Juggler's World: Vol. 38, No. 3

Tips and Tricks

Ideas for your act

(from a list by Dave Castle)

The following juggling ideas were collected during years in different phases of show business. Some are old, some new, some changed and some will suggest other novel effects to you. I hope you can find at least a couple that you will use.

Three Ball Tricks

Special Effects

Dress and Decoration

Six Ball Juggling

Most people trying to do six balls would initially try three in each hand, as a logical extension of four ball juggling. However, a crossing pattern where balls are thrown almost simultaneously might be easier.

Dan Bennett uses it in IJA numbers competition. Edward Jackman, who reported on the pattern in 1977 in an IJA Newsletter, said he learned this pattern up to 24 throws before he could do three in his left hand.

Start with three balls in each hand. Raise one hand slightly above the other so throws don't collide and then make the crossing throws in unison. All throws pass in front of your nose, which makes them easier to see. Eight balls can be done in the same manner.

Mathematical Daydreams: Exploring Mixed Passing

by Phyllis Chinn and Danny Sleator

At a mathematics meeting in Kyoto, Japan, we began exploring the mathematics of passing three balls and three clubs on an "every other" count. We noted that the progression of who had various numbers of balls and clubs seemed to depend on the starting configuration. We analyzed the possibilities theoretically, then checked our predictions by juggling.

Let us think of the pattern of six objects as forming a circle, with objects moving around the circle clockwise as they are passed. With three balls and three clubs, there are only four basic distributions of the objects.

With every other passing, in the first three configurations each juggler always has two clubs and a ball or two balls and a club. In pattern A, the number of each type changes with each exchange. In B and C each juggler has two of one type for three exchanges in a row, then switches to an excess of the other for three exchanges. In D, each juggler goes through as regular pattern of -- 3 clubs, 2 clubs, 1 club, 0 clubs, 1 club, 2 clubs, and back to 3.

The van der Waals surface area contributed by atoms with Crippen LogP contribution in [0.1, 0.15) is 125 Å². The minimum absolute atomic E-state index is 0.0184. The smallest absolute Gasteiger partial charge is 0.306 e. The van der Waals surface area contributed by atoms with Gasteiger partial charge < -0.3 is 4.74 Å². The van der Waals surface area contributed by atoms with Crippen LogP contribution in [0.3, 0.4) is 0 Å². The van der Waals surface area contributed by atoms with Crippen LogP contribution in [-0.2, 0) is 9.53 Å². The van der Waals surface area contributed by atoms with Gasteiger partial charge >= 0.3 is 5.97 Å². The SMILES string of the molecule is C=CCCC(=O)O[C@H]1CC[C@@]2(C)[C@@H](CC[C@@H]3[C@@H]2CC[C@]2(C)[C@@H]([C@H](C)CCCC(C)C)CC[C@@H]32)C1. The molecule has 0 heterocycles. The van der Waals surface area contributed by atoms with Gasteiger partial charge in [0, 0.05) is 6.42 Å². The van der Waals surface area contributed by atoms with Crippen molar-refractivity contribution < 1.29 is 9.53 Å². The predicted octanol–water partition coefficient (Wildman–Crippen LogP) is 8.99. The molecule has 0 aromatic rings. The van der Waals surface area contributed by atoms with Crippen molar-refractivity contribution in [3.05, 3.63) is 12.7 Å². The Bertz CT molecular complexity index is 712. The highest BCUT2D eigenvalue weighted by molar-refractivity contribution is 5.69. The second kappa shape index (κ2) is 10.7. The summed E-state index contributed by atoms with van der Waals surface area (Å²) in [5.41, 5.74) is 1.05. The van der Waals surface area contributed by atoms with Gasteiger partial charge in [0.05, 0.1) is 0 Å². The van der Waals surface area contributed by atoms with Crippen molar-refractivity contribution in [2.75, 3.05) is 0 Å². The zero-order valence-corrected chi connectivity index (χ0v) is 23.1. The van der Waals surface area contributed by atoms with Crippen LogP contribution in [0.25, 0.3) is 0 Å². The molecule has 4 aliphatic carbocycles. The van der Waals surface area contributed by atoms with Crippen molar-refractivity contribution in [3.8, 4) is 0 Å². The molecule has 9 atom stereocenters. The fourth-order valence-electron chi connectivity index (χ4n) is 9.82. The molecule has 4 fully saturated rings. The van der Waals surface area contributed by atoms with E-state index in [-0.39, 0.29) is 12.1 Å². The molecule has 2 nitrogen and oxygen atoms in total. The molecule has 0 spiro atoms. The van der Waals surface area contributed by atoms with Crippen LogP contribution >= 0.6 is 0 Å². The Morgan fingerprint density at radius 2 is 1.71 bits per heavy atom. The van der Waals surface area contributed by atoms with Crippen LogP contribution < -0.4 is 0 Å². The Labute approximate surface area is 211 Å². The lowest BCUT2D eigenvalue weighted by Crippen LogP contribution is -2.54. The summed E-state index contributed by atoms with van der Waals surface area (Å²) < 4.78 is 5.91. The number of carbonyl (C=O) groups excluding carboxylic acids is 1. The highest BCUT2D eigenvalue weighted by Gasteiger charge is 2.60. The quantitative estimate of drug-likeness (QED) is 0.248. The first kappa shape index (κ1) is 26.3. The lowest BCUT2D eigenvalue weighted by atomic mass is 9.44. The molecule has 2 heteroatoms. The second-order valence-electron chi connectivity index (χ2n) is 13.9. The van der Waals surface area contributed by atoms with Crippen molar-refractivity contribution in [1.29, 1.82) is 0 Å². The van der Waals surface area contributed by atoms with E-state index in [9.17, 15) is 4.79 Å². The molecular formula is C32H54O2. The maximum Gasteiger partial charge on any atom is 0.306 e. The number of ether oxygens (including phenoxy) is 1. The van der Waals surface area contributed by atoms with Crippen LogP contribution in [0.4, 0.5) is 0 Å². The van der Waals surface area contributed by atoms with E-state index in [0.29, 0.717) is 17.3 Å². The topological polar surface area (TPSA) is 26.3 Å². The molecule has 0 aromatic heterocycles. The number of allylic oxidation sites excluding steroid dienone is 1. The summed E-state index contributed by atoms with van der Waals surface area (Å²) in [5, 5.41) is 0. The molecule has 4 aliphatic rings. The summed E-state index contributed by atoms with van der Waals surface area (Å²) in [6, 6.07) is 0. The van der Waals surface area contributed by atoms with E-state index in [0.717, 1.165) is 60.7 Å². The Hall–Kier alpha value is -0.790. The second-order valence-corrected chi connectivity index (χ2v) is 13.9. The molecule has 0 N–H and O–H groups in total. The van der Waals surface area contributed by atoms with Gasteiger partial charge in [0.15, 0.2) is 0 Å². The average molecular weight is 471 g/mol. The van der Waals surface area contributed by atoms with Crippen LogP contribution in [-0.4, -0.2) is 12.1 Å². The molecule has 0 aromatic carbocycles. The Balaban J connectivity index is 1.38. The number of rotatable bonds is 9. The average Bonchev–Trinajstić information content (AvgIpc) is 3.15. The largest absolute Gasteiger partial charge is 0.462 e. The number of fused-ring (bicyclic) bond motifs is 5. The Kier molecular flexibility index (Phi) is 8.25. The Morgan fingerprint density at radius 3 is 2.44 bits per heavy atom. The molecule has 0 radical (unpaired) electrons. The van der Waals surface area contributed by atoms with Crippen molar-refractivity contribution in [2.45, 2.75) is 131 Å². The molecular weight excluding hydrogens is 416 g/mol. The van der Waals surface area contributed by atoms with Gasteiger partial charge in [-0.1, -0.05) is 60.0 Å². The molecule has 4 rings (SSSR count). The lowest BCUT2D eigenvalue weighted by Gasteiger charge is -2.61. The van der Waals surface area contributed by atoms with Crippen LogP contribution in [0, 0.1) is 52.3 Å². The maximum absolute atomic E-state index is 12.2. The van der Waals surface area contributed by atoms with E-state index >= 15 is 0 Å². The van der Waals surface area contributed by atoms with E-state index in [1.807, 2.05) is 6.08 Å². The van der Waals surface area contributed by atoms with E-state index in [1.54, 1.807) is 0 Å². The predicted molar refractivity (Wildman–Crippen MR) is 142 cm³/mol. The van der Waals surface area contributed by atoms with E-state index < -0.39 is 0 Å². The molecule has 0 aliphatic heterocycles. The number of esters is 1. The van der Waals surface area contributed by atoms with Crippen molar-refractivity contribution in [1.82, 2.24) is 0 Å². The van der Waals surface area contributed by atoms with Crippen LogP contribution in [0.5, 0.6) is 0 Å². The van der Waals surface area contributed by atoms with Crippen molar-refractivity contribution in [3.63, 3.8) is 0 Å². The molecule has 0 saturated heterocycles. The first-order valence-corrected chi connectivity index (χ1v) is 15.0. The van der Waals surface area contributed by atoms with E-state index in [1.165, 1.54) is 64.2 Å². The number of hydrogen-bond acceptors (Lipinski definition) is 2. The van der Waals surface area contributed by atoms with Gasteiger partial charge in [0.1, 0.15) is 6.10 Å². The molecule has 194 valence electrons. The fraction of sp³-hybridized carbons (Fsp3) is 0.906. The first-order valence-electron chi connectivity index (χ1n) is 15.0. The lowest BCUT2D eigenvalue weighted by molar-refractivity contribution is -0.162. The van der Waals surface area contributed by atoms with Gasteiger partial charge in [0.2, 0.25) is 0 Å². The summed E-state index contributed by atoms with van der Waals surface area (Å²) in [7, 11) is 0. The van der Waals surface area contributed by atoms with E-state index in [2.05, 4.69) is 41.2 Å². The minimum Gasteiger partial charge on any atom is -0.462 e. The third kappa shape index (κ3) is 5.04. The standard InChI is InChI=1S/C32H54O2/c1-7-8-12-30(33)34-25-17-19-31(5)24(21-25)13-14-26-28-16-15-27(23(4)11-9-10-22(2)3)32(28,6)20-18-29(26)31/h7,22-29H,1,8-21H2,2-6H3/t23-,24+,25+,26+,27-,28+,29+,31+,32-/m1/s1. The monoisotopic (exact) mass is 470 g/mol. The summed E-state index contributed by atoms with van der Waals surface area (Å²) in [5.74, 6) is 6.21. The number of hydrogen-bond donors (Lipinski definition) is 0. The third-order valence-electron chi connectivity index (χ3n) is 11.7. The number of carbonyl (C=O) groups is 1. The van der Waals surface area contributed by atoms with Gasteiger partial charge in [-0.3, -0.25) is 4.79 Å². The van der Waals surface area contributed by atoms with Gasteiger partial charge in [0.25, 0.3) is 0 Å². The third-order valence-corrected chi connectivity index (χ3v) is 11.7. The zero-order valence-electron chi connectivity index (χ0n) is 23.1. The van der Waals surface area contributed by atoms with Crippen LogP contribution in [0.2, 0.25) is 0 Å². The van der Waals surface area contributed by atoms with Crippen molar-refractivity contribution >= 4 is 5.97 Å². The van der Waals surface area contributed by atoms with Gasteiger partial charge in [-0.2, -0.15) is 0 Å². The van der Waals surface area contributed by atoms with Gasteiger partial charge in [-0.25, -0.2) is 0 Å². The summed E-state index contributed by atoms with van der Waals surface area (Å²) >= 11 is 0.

Throwing a right-to-right double in the pattern causes similarly interesting results. Given the following configuration of objects:

|       2      |       2      |       2      |       2      |
|       @      |       @      |       @      |       @      |
|              |              |              |              |
|   1 O   O 3  |   1 @   O 3  |   1 O   @ 3  |   1 @   @ 3  |
|              |              |              |              |
|   6 @   @ 4  |   6 O   O 4  |   6 O   O 4  |   6 O   O 4  |
|              |              |              |              |
|       O      |       @      |       @      |       O      |
| A.    5      | B.    5      | C.    5      | D.    5      |

The following table can be constructed showing the resulting patterns of a right-to-right double given the starting pattern indicated:

                      (object number)
              1     2     3     4     5     6
        A     A     A     A     A     A     A
        B     B     D     C     C     D     B
        C     D     B     B     D     C     C
        D     C     C     D     B     B     D
        (down the side are listed pattern type)

By the way, at two math meetings where we juggled, in Kyoto and Hakone, many Japanese people gathered around, interested in watching and anxious to learn. We're sure they look forward to their next juggling encounter!

Dr. Dropo's Comic Dictionary

by Bruce Fife

Tips and Tricks / Index, Vol. 38, No. 3 / jis@juggling.org
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